The media reported that on Thursday cabinet ministers tasked with
laying the groundwork for a prisoner exchange to secure the release
of kidnapped soldier Gilad Shalit met with PM Olmert and presented
him with the list of Palestinian prisoners who could be released --
signaling that negotiations with Hamas may be close to a deal.

Yediot reported that PM Olmert intends to "honor a promise made to
President Bush" by removing an unauthorized outpost -- perhaps
Migron -- before the publication of the final Winograd report on
January 30.

All media reported that Likud Chairman Binyamin Netanyahu told
President Bush on Thursday: "We have no partner. Abu Mazen (Abbas)
is a virtual partner." Yediot reported that the President told the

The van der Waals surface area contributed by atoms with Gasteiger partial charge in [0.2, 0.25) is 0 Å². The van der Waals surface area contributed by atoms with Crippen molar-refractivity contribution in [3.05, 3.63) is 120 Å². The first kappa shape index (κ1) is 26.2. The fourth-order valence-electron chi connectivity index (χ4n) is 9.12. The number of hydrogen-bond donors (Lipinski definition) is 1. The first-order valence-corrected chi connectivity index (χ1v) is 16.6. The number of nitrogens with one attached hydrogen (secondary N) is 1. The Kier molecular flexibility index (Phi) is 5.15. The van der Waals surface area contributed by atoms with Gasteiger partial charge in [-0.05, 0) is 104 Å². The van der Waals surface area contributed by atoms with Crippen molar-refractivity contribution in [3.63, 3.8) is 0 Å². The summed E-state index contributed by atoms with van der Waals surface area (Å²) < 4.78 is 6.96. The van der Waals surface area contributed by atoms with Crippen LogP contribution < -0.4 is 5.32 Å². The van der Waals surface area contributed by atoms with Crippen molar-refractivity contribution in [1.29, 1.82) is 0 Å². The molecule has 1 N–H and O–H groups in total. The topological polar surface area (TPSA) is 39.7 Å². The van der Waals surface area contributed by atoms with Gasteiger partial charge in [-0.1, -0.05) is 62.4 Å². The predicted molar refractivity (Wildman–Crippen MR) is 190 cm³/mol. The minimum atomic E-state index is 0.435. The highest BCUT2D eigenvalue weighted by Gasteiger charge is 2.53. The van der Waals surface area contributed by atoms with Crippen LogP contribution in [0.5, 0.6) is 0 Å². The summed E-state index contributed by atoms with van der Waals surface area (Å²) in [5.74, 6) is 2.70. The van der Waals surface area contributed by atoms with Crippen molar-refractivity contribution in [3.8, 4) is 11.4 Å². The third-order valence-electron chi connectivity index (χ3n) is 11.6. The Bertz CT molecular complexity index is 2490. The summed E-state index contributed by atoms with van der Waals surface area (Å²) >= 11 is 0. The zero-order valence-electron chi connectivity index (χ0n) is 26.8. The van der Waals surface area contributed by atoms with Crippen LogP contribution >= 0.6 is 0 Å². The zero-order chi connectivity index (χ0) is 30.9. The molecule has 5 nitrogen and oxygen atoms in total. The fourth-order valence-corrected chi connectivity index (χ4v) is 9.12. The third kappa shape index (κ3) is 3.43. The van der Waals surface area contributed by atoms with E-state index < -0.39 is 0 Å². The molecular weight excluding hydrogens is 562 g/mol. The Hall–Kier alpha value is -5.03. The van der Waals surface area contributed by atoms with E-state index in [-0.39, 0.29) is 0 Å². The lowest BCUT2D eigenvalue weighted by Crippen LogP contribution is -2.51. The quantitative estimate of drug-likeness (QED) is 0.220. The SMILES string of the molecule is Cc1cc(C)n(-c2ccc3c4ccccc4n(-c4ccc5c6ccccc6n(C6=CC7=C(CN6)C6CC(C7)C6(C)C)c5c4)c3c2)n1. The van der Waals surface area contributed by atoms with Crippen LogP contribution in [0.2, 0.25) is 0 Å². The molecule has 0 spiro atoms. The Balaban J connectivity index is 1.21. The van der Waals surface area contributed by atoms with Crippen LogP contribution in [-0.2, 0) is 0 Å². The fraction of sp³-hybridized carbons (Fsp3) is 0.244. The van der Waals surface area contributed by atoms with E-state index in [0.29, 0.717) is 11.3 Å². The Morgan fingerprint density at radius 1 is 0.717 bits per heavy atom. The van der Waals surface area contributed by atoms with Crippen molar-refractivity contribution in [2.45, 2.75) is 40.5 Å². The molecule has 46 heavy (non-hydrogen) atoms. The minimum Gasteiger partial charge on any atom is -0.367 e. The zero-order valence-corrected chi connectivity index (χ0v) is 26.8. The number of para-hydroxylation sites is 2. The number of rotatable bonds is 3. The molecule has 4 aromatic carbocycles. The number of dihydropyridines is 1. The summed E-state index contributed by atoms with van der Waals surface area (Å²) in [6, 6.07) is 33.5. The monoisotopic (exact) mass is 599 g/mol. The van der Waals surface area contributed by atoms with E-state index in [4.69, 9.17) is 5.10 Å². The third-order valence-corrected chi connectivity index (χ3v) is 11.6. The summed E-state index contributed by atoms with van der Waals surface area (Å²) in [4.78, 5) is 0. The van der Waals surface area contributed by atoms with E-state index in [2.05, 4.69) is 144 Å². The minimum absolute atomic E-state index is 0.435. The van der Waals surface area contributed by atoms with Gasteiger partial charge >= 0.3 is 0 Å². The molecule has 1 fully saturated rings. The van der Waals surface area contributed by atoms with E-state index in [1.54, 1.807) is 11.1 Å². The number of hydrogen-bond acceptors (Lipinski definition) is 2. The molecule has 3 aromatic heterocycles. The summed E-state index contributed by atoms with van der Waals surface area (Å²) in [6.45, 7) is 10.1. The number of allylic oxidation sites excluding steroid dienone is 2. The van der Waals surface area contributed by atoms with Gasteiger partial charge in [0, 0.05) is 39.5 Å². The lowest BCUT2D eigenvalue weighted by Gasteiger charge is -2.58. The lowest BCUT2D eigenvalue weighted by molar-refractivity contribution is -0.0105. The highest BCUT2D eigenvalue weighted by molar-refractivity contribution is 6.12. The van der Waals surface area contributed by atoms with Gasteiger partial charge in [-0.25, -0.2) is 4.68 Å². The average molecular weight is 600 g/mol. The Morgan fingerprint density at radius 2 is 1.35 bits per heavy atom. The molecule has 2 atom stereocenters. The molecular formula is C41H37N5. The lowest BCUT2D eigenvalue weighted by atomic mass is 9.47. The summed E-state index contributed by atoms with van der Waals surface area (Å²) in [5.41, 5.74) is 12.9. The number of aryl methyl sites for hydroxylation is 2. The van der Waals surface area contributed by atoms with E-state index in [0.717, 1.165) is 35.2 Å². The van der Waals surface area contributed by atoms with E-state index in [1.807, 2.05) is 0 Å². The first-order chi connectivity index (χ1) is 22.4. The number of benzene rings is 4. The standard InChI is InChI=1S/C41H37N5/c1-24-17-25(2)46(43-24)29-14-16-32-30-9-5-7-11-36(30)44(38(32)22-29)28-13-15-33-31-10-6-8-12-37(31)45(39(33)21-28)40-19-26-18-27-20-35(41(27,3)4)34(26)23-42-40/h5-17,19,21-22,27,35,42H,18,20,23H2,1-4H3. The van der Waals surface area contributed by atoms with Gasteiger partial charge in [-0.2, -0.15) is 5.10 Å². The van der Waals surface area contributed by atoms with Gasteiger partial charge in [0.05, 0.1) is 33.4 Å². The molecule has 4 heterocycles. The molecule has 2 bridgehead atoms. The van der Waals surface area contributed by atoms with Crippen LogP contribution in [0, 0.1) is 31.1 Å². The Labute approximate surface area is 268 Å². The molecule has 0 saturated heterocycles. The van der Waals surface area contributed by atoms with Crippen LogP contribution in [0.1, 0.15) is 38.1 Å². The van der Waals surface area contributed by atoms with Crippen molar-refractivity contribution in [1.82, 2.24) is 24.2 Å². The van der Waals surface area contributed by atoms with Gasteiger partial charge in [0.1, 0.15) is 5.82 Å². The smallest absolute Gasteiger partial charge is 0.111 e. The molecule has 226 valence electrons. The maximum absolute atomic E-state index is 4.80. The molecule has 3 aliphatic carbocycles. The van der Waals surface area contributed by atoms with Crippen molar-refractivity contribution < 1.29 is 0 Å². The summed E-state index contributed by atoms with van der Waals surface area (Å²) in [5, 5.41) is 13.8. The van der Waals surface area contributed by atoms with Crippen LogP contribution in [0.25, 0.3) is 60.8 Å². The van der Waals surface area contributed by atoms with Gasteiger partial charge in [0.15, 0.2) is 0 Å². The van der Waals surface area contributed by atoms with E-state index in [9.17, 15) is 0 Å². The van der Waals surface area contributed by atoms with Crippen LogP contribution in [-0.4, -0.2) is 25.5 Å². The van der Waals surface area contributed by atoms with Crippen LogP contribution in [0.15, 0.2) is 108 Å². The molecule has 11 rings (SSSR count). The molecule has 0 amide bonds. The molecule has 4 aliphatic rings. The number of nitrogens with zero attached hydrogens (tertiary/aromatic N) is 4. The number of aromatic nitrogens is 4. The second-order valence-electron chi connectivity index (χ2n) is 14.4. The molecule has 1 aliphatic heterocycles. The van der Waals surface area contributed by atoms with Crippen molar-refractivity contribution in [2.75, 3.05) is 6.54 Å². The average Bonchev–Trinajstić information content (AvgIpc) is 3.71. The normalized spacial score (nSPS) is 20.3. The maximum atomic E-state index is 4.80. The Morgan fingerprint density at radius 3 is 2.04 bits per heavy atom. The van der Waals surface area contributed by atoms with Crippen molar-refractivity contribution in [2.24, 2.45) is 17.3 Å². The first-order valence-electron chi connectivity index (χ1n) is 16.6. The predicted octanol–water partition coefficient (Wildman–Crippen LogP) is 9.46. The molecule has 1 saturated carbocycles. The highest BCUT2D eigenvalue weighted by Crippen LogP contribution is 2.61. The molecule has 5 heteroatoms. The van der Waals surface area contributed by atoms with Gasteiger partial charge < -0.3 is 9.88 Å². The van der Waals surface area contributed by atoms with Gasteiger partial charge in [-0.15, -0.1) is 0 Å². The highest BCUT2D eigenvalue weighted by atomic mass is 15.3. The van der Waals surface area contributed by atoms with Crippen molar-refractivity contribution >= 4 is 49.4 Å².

sons of Ariel Sharon that he longs for the former PM.

Israel Radio reported that the UN Security Council (UNSC) condemned
this week's Katyusha rocket on the Galilee, saying that it breached
UNSC Resolution 1701. The radio said that the Libyan ambassador to
the United Nations, Giadalla Ettalhi, who is the current President
of the UNSC, had to read out the Council's statement, despite his
objection to the decision. In its lead story, Maariv cited the
belief of Hizbullah Secretary-General Hassan Nasrallah that Israel
will soon declare the two IDF soldiers abducted to Lebanon in July
2006 as fatalities. The newspaper quoted a senior Israeli defense
source as saying that Israel does not want to perpetuate their
status as MIAs.

Maariv reported that on Thursday Transportation Minister Shaul Mofaz
launched a campaign in Kadima to replace Olmert.